Four rock hyraxes born at Chester Zoo
Small, furry and related to elephants! Four rock hyraxes born at Chester Zoo.
The tiny quartet arrived on July 25 after a seven month gestation, weighing just a few ounces.
As soon as rock hyrax babies are born they look like miniature adults – with their eyes and ears open and with the same coat - but despite being small in stature, the species actually has an incredible genetic link to the elephant.
Nick Davis, assistant curator of mammals at the zoo, said:
It’s quite an oddity but rock hyraxes and elephants share a number of common features.
For example a small mammal would typically go through a short gestation period but the rock hyrax is different, with pregnancies lasting over seven months (245 days) – highlighting a connection to their much larger relatives.
There are also other physical similarities between the two species, such as the shape of their feet and their continually growing incisors, which are reminiscent of an elephant’s tusks.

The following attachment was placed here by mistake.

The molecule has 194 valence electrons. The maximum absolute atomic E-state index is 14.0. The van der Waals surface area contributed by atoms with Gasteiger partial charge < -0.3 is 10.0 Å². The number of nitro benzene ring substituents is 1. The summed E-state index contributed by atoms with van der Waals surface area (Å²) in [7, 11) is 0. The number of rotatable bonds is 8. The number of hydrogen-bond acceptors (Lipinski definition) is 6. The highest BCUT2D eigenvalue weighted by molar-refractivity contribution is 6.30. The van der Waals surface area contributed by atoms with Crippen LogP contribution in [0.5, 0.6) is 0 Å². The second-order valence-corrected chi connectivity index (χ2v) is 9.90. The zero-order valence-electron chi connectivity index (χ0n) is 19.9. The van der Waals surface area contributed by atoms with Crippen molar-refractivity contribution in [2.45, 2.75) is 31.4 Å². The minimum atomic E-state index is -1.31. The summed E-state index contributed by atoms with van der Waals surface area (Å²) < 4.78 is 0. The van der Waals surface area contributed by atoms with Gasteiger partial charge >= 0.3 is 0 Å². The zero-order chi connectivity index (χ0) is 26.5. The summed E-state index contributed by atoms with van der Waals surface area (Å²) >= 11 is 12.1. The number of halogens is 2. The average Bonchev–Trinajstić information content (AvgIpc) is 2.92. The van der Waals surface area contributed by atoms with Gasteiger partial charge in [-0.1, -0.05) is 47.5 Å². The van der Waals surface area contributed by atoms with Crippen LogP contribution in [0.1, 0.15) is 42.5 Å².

The species lives primarily in Africa and the Arabian peninsula where it is known natively as a ‘dassie’ or ‘rock rabbit’.
As their name indicates, rock hyraxes occupy habitats dominated by rocks and large boulders, including mountain cliffs, where they use their moist and rubber-like soles to gain a good grip to clamber around steep slopes.
Rock hyrax facts
- The species latin name is Procavia capensis
- In some areas, such as Egypt, the rock hyrax has been killed for food
- Hyraxes are a vocal species and produce an episode of ‘harsh yips’ which build up to ‘grunts’ to defend its territory
- Hyraxes don’t need much water because they get most of it from their food
- Rock hyraxes have excellent eye sight